This story first appeared at Hagerty Insider, the market intelligence site that delivers data-driven comments backed by rigorous analysis.
One of the many data sources tracked by our colleagues at Hagerty Insider is the movement of classic cars through international sea ports to and from the United States. Although these imports and exports account for a small slice of the collector car market, they can provide a clue as to which cars are destined to appreciate most.
For instance, air-cooled Porsche 911 exports from the United States to Europe picked up early in the last decade, presaging a spike around 2015. Exports of Supras to the United Arab Emirates similarly provided a hint that those cars were about to take off.
This may sound odd, but the reasoning is simple. Selling a car to someone overseas, versus a local, is relatively difficult and often includes extra costs. It only makes sense to do so if there’s profit to be made. So, if a particular classic is heading in or out of the country in appreciable numbers, it likely means collectors in the destination market(s) are paying princely sums for them. Often, the overseas movement settles down only when the value disparity between the import and export country level out – meaning collectors at home are willing to shell out more, too, and/or that the destination market has been saturated.
There are a couple of caveats to keep in mind: The shipping data shows only vehicles that have passed through a seaport and then went directly to the United States. We won’t see, for instance, cars that were shipped through Canada and then proceeded by car carrier over the US border. Also, some of the top-dollar classics skip the water altogether and arrive here on a plane, which is why we rarely find a Ferrari in the shipping logs. Lastly, we can’t always say for certain that an imported car has been sold, although logic, coupled with our insurance data and contacts at dealers specialising in imports, compels us to assume the vast majority do.
Hagerty has sifted through publicly available import/export data to identify cars older than 25 years old and mapped out the top 20 export countries for collector cars to the United States from 2010 through April 2021. Browse it (by clicking the dots), and you’ll find some amusing esoterica – someone went through the trouble to import a Rolls-Royce Silver Spur from Spain, and a few third-generation GM F-Bodys have come home via Poland. You also get a new appreciation of the United States’ global military footprint; dozens of American classics are repatriated from places like Guam, Saudi Arabia, and Germany. (You can find a full-screen version of the map here.)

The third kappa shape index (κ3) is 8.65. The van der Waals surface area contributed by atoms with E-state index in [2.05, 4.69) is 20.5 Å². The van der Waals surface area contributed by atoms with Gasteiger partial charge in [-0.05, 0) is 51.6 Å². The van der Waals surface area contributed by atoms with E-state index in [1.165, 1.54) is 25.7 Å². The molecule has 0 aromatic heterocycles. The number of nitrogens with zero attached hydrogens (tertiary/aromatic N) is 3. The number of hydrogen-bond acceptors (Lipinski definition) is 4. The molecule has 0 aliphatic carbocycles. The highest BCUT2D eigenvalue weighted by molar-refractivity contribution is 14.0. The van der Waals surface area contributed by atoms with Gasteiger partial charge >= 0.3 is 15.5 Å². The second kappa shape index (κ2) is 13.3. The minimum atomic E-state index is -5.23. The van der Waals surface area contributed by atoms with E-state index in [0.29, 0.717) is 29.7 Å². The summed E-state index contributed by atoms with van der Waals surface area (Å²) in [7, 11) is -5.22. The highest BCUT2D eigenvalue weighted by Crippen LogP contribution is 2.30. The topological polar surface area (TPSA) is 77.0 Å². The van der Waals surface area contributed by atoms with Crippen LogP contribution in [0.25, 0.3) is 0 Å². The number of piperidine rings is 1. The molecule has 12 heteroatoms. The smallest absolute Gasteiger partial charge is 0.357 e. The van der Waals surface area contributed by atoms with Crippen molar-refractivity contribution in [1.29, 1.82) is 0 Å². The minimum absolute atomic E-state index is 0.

But from a market perspective, the clear takeaway is that there is a lot of money to be made in importing JDM cars from the 1990s and vintage 4x4s, SUVs or whatever you want to call them.
In particular, Americans are hungry for Nissan Skyline GT-Rs, Land Rover Defenders, and Toyota Land Cruisers. Most of them, no surprise, are being imported from their respective countries of manufacture – Japan and the United Kingdom – but demand for these vehicles is so great that they dominate export registers from many other countries, as well. Germany, for instance, exports far more Skylines and Defenders to the United States than it does the BMW E30 3 Series or early VW Golfs. Italy sent over six Fiat Jollys… and 159 Defenders.
Overall, the wave of imports clearly reflects what we’re seeing in terms of prices. This year, we’ve reported unprecedented price jumps for 1990s Japanese sports cars and vintage SUVS. American collectors’ appetite for these vehicles is also rippling through these vehicles’ home markets. UK Hagerty Price Guide publisher John Mayhead reports that the average price for Defenders sold at UK auctions this year is up more than £10,000 compared to last year. It still has some way to go – the current #2 value for a 1990 Land Rover Defender 90 200 Tdi is $57,600 (£41,400) in the US version of our price guide and only $24,370 (£17,500) in the UK guide. It’s likely that Defender prices in the UK will quickly rise as the stock dwindles. GT-R values in Japan, meanwhile, seem to be rising to match those in the United States and then some.
Sean Morris, director at Toprank International Vehicle Importers, widely considered one of America’s top GT-R importers, concurs with that finding. “The market is sort of silly right now. We are seeing higher prices for some cars in Japan than we are seeing in the US,” he told Hagerty recently.
With international travel and commerce returning after the pandemic and cash-flush collectors looking to get out on the road, we suspect the shipping ports will be busier than ever. We’ll be watching.